The first three months of Ralph’s sojourn in America were spent in vain attempts to obtain a situation. Day after day he walked down Broadway, calling at various places of business, and night after night he returned to his cheerless room with a faint heart and declining spirits. It was, after all, a more serious thing than he had imagined, to cut the cable which binds one to the land of one’s birth. There a hundred subtile influences, the existence of which no one suspects until the moment they are withdrawn, unite to keep one in the straight path of rectitude, or at least of external respectability; and Ralph’s life had been all in society; the opinion of his fellow-men had been the one force to which he implicitly deferred, and the conscience by which he had been wont to test his actions had been nothing but the aggregate judgment of his friends. To such a man the isolation and the utter irresponsibility of a life among strangers was tenfold more dangerous; and Ralph found, to his horror, that his character contained innumerable latent possibilities which the easy-going life in his home probably never would have revealed to him. It often cut him to the quick, when, on entering an office in his daily search for employment, he was met by hostile or suspicious glances, or when, as it occasionally happened, the door was slammed in his face, as if he were a vagabond or an impostor. Then the wolf was often roused within him, and he felt a momentary wild desire to become what the people here evidently believed him to be. Many a night he sauntered irresolutely about the gambling places in obscure streets, and the glare of light, the rude shouts and clamors in the same moment repelled and attracted him. If he went to the devil, who would care? His father had himself pointed out the way to him; and nobody could blame him if he followed the advice. But then again a memory emerged from that chamber of his soul which still he held sacred; and Bertha’s deep-blue eyes gazed upon him with their earnest look of tender warning and regret.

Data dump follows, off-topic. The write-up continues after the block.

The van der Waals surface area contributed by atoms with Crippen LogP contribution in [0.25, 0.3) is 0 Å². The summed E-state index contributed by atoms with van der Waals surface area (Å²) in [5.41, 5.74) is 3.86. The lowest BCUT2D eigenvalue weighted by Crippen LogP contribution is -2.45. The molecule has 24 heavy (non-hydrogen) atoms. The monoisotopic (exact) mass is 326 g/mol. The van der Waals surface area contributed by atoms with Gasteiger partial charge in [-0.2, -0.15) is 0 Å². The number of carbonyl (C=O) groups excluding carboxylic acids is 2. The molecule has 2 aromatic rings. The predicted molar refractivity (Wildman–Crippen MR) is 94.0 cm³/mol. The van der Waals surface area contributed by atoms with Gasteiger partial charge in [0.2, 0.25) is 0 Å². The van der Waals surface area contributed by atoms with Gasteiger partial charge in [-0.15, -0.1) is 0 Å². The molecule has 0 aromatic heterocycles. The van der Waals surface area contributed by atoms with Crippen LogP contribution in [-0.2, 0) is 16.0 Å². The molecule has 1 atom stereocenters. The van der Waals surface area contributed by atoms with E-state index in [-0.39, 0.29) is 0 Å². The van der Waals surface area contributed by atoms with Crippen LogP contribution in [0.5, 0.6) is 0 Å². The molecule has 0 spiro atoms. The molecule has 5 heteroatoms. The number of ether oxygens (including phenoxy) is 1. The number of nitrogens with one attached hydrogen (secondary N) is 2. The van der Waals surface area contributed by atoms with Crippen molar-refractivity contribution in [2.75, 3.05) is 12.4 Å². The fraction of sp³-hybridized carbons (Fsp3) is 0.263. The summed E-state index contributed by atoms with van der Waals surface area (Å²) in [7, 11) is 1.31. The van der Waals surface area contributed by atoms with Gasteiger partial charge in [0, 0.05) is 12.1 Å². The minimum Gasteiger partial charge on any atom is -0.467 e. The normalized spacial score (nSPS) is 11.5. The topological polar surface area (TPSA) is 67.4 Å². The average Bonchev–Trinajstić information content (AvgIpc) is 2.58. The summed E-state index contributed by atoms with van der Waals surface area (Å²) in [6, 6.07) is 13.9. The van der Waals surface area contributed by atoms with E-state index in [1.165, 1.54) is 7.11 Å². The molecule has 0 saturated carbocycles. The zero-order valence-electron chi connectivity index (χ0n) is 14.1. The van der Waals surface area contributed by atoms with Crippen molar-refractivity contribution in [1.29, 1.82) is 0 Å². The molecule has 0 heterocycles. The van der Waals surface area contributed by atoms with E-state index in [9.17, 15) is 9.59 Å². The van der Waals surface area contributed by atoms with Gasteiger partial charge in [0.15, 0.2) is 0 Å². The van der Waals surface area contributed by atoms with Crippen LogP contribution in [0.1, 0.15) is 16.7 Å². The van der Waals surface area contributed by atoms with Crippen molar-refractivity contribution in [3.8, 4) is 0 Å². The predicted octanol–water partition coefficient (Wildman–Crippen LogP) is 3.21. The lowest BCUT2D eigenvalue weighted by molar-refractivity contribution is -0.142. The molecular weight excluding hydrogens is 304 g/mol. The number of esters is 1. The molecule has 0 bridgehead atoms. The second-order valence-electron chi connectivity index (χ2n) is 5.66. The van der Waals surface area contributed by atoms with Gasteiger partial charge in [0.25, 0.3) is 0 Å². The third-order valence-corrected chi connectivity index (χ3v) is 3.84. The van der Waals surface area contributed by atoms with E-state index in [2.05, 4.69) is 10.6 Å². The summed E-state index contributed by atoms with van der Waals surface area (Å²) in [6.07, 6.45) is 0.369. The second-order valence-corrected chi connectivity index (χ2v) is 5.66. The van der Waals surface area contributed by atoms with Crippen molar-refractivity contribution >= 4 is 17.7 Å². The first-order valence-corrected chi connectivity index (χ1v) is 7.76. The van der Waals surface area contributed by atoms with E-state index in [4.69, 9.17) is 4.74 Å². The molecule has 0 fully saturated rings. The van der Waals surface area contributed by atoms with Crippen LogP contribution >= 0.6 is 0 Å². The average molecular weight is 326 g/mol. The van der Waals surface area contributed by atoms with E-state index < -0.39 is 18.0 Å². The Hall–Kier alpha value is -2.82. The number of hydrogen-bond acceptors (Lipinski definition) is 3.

When the summer was half gone, Ralph had gained many a hard victory over himself, and learned many a useful lesson; and at length he swallowed his pride, divested himself of his fine clothes, and accepted a position as assistant gardener at a villa on the Hudson. And as he stood perspiring with a spade in his hand, and a cheap broad-brimmed straw hat on his head, he often took a grim pleasure in picturing to himself how his aristocratic friends at home would receive him if he should introduce himself to them in this new costume.
“After all, it was only my position they cared for,” he reflected, bitterly; “without my father’s name what would I be to them?”
Then, again, there was a certain satisfaction in knowing that, for his present situation, humble as it was, he was indebted to nobody but himself; and the thought that Bertha’s eyes, if they could have seen him now, would have dwelt upon him with pleasure and approbation, went far to console him for his aching back, his sunburned face, and his swollen and blistered hands.